NWT considers changing how nurses are regulated

The Northwest Territories government plans to change how nurses are regulated, bringing them under one regulatory framework for the first time. 

In a discussion paper, a working group of the territory’s health department and registered nurses’ association propose all nursing professions be regulated by the nurses’ association.

Currently, only registered nurses and nurse practitioners are regulated by the association. Licensed practical nurses are registered by the NWT government. Registered psychiatric nurses in the territory are unregulated. 


Creating one regulatory framework under the Nursing Profession Act would simplify the process, the territory said, and a single code of ethics and standards of practice would be applied to all nurses. 

“Having uniform standards of practice and a code of conduct for all nurses will ensure that residents of the NWT can expect to receive the same standard of care regardless of who is caring for them,” one licensed practical nurse was quoted as saying.

“With all nursing professionals adhering to the same continuing competence guidelines and annual practice hours, residents can take comfort in the fact that their nurse is participating in ongoing education to ensure they remain competent in their roles.” 

The discussion paper notes there is “broad consensus” that licensed practical nurses are underutilized in the NWT. Several of those nurses said they hope legislative amendments will help address that issue.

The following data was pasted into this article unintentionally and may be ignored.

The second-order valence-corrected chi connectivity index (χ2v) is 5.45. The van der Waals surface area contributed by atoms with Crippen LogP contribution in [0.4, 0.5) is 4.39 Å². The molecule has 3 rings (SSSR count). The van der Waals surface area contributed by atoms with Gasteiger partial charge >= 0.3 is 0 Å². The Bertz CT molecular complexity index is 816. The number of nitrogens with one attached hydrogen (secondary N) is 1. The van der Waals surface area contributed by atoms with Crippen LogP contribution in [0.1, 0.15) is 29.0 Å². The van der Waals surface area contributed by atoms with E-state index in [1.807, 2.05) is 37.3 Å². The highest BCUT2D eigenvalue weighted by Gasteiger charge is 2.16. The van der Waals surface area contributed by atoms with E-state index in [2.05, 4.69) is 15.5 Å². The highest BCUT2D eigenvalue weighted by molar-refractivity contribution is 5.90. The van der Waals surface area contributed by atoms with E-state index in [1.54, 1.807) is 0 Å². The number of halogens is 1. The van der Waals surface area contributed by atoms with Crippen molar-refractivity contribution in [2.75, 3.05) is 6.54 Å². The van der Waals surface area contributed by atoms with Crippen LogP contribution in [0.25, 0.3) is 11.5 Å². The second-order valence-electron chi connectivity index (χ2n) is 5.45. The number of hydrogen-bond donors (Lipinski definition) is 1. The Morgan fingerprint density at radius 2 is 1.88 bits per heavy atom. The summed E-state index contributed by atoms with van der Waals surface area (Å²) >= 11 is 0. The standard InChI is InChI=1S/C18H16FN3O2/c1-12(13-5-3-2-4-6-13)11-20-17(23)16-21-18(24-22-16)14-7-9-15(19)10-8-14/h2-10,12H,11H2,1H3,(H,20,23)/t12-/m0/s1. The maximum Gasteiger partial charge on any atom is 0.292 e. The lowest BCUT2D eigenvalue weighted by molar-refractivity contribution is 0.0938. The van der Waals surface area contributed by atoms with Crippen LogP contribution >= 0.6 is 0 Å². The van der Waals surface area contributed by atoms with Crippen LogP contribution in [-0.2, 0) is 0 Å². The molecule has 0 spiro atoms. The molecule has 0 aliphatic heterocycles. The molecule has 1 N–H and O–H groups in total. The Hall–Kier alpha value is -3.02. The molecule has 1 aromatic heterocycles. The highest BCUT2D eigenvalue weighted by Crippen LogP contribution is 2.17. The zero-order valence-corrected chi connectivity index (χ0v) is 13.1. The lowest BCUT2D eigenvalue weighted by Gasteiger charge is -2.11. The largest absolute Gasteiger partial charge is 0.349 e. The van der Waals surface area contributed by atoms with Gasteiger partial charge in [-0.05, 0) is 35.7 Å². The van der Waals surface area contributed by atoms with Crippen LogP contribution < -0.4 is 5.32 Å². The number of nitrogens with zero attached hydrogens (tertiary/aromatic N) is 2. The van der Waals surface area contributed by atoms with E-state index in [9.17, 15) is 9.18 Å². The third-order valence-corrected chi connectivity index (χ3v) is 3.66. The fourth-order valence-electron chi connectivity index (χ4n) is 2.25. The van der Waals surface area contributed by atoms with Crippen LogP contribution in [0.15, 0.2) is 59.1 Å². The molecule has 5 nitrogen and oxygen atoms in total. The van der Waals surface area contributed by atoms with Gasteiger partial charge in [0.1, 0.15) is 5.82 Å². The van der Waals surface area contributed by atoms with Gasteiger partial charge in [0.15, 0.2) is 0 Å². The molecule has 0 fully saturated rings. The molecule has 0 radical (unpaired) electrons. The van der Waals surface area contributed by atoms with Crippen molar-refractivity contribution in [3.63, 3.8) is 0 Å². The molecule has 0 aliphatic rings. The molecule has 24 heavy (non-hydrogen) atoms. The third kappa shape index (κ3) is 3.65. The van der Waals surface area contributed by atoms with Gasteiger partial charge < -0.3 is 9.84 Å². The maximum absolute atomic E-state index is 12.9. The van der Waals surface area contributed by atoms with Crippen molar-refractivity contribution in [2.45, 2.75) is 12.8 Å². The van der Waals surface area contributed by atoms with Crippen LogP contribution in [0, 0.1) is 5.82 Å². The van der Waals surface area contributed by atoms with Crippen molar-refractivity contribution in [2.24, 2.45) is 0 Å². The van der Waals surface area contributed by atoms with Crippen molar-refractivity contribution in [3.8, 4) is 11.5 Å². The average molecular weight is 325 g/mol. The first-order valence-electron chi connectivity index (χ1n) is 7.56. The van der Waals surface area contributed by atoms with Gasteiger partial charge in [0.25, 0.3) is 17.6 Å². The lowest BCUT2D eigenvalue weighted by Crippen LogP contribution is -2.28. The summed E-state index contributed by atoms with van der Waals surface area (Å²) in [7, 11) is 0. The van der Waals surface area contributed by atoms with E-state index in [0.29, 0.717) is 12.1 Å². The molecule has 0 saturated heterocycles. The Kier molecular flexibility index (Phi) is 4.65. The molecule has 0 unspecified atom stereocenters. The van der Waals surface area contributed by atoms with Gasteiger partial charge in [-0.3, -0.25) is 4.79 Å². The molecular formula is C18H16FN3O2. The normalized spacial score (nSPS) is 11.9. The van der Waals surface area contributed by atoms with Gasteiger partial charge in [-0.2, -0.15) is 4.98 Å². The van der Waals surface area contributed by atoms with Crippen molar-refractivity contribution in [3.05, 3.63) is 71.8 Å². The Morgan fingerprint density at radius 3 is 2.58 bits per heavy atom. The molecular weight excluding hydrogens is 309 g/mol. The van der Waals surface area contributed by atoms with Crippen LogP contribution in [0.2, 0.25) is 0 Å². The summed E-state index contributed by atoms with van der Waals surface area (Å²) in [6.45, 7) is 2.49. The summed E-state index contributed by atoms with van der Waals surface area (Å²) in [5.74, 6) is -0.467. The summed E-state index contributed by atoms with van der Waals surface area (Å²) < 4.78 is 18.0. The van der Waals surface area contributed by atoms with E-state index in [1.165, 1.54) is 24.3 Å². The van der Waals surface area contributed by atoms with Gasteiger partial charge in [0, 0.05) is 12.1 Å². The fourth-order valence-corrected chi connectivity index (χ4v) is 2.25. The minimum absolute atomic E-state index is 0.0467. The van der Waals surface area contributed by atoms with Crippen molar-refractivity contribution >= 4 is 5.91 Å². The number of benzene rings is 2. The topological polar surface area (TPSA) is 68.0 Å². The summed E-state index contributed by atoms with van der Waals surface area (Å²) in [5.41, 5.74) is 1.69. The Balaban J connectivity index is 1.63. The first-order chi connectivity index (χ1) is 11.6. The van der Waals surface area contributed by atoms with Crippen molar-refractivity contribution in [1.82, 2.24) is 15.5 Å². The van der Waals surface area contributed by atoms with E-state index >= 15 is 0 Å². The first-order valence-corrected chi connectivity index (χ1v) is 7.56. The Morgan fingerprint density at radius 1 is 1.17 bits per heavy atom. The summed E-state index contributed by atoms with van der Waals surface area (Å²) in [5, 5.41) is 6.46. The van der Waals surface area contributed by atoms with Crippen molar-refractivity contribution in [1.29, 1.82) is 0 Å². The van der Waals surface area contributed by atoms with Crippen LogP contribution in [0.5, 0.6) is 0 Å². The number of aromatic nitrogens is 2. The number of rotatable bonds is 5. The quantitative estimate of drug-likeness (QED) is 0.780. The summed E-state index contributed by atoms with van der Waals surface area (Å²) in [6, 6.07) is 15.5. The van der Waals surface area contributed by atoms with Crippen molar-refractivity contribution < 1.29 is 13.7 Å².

“This will only serve to benefit our underserviced and often understaffed healthcare system,” one stated.

While there was “almost universal support” for the regulatory changes, the paper said there is concern that registration renewal fees for licensed practical nurses could “increase dramatically.” Currently those fees total $54 as the territorial government absorbs most of the cost to assess and process applications. 

The discussion paper proposes other changes to territorial nursing legislation that it states would benefit both nurses and the public.

That includes the creation of a new nursing designation called Registered Nurse Prescriber that would allow registered nurses with additional certification to prescribe a limited range of medications and order certain screening diagnostic tests. 

The paper also proposes updating the complaints and discipline section of the act. That includes the addition of a complaints officer who could order alternative dispute resolution, and a requirement that employers notify the nursing association if an employee has resigned, been terminated, or been sanctioned for unprofessional conduct.

The paper notes it is “highly unusual” for a nurse to be terminated or sanctioned for unprofessional conduct, but cases have involved “very troubling” sexual misconduct, abuse, theft, and fraud. In some cases, the paper says, nurses have gone on to jobs in other jurisdictions. In a recent case, it continues without providing specifics, a nurse “went on to commit the most serious of crimes.” 

Finally, the paper recommends the nurses’ association be given the authority to make bylaws on telehealth and virtual care. It says there is a need for a regulatory and legal framework for telehealth that addresses the use of virtual technology as consultation versus treatment, documentation, policy for remote prescribing, and privacy implications. 

The territorial health department is developing a proposal for legislative changes based on this feedback.

The department could not give a timeline for when it expects changes to be made to the Nursing Profession Act, but said changes will be implemented before the next territorial election anticipated in 2023.